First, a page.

L.A. Soda Shop Carries All Shapes, Sizes Galco's Soda Pop Stop first opened as an Italian grocery store in downtown Los Angeles in 1897. John Nese inherited the store from his father and, in the '90s, switched his inventory to often hard-to-find types of soda and beer.

L.A. Soda Shop Carries All Shapes, Sizes

L.A. Soda Shop Carries All Shapes, Sizes

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Galco's Soda Pop Stop first opened as an Italian grocery store in downtown Los Angeles in 1897. John Nese inherited the store from his father and, in the '90s, switched his inventory to often hard-to-find types of soda and beer.


Depending on where you live, a soft drink takes different names. Pop, soda, tonic. If you live in Los Angeles, you won't know soft drinks until you know Galco's Soda Pop Stop. It's in the Highland Park neighborhood, and customers there can pick and choose from hundreds of sodas.

Skye Rohde takes us into this one-of-a-kind store.

SKYE ROHDE: Swinging the wooden doors to Galco's open and step inside to another world.

Unidentified Man: When you say sour cherry soda, you're going to go, oh my goodness, it is cherry cherry.

ROHDE: Take a look around as you squeeze past the two cash registers and around plastic tables, (unintelligible) lotto machine is there on your left. The store is brightly lit; a throwback to its years of an A&E grocery store. They're flat full of glass bottles stacked up to thigh-level. Old produce shops are filled with candies you haven't seen for years. And, of course, there's the proprietor.

Mr. JOHN NEESE (Proprietor, Galco's Soda Pop Stop): My name is John Neese, and you're visiting Galco's Soda Pop Stop. We've been at this location since 1955. We've been in Los Angeles since 1897.

ROHDE: Neese is a friendly man with a big, wide smile and a crisp cotton apron. He likes to greet his customers by the cash registers and roam the aisles of the store to answer questions. He inherited the business from his dad, and he says that 10 or 11 years ago, back when business wasn't so good, he converted the store's inventory from Italian groceries to Soda Pop. He also sells beer, wine and deli sandwiches.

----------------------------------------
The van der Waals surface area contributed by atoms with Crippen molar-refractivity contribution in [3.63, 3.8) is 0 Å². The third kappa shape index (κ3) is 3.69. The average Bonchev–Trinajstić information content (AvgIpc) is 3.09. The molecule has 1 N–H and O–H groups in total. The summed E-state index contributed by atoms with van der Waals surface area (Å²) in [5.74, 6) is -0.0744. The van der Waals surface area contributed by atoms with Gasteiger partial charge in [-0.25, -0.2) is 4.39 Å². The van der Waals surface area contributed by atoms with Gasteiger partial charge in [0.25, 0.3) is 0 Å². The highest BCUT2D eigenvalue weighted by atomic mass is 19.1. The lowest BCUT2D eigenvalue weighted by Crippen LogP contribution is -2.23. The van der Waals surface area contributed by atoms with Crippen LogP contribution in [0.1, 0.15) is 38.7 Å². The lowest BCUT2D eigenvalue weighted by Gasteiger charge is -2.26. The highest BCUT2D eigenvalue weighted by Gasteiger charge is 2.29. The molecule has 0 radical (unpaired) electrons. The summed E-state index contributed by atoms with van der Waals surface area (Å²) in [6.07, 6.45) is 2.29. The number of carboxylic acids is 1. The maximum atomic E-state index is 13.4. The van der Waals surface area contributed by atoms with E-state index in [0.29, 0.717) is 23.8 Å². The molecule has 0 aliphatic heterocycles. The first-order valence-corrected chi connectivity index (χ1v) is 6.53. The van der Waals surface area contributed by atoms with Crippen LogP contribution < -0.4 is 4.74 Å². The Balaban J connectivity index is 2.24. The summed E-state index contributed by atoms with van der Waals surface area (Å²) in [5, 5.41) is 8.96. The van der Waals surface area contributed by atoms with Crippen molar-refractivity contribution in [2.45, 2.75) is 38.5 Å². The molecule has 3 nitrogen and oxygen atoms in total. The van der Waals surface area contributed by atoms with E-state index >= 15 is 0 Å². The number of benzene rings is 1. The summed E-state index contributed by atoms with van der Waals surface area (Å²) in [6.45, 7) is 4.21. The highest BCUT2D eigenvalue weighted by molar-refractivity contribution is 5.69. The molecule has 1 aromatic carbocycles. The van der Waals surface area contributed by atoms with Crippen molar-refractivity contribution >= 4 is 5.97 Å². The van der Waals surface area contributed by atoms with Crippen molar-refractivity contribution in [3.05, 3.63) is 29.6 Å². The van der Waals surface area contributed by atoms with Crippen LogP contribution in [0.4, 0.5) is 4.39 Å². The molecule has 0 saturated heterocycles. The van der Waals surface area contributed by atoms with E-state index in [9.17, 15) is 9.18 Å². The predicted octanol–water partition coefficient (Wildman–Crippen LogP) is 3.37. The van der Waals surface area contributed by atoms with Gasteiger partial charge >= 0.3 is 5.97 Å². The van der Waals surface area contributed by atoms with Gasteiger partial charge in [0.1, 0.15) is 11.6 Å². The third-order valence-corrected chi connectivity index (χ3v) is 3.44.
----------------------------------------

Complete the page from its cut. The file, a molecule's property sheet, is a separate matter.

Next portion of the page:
Mr. NEESE: What was happening in the grocery industry back then is the big chain stores were buying up the distribution channels, they just raised the prices and they made sure that no one can compete. So all the little guys went out of business. At the same time, Coke and Pepsi was buying the shelf space in the big stores, and that was the end of freedom of choice, because once they own the shelf space, they could put on anything they want.

ROHDE: But John Neese put what he wanted on the shelf - soda, lots of it. A.J. Stephen's Birch Beer, Nesbitt, Bubble Up, Fentimans Curiosity Cola. You'll see Jamaica's finest Hot Ginger Beer out in pallets on the floor, and Hot, Hot, Hot tucked back on the shelves for those who like it strong. You'll see Orange Soda with little pieces of Mandarin orange pulp in it. There's even Cucumber Soda. And that's not all.

Ms. JENNY GAFF(ph): We're going to do a case of those varied flavors - the grape, the root beer, and the cherry, is that all right for - with you, honey out front?

Mr. JIM ELLSWORTH(ph): Yeah. No problem.

Ms. GAFF: Okay.

(Soundbite of laughter)

ROHDE: That's Jenny Gaff and Jim Ellsworth. Who drove into Galco's from nearby Riverside.

Mr. ELLSWORTH: Make sure you get one of the cucumber.

Ms. GAFF: I did get one of the cucumber.

ROHDE: Neese buys these obscure brands of soda from smaller bottlers and distributors. Sometimes, they contact him. Like the European guy he heard from one time.

Mr. NEESE: He calls me up and he says, you know, he says, I'm from Romania, you got to carry my soda. We still know how to press the rose petals. And you know what, he was right. His rose soda is so crisp and so clean it just pops.

ROHDE: Galco's Soda Pop Stop has about 500 brands of sodas. And it even commissions specialties. John Neese suggested that Pennsylvania soda maker whip up some root beer, the old-fashioned way.

Mr. NEESE: And as it turns out, his root beer is actually made with the bark of sassafras. He's one of the very few bottlers that does it that way. Everybody else's root beer is very soft and creamy today. And this one is dry and high-carbonated. I had a lady come in from North Platt, Nebraska, and she tasted this and she says, that root beer tastes just like my grandfather's root beer, and she wound up buying a case and taking it home with her. She couldn't believe how good it was.

ROHDE: And did I mention the espresso coffee soda? It's made by a company called Manhattan Special.

Mr. NEESE: It's the first one made by them in 1895. It was not made from an extract. It is not made from a flavoring. It is actually made from coffee.

ROHDE: Customer Robert Giannini(ph) drove to Galco's for sandwiches and soda on a weekend afternoon. He first came here as a kid almost 30 years ago.

Mr. ROBERT GIANNINI: If you walk through the aisles, you'll see stuff that you haven't seen since you were a kid and that kind of brings you back, and you kind of feel like a kid again when you come back here.

ROHDE: And that's part of why Angelinos love Galco's so much. Whether you're 30 or 80, John Neese wants you to give in to nostalgia, or try something new. Buy one bottle if you want, or one dozen. Compare the taste of all the different colas, so you'll know what you're drinking. And maybe, if you're lucky, he'll tell you the secret ingredient in Coke. But that's only after you try a Moxie.

From NPR News, I'm Skye Rohde.

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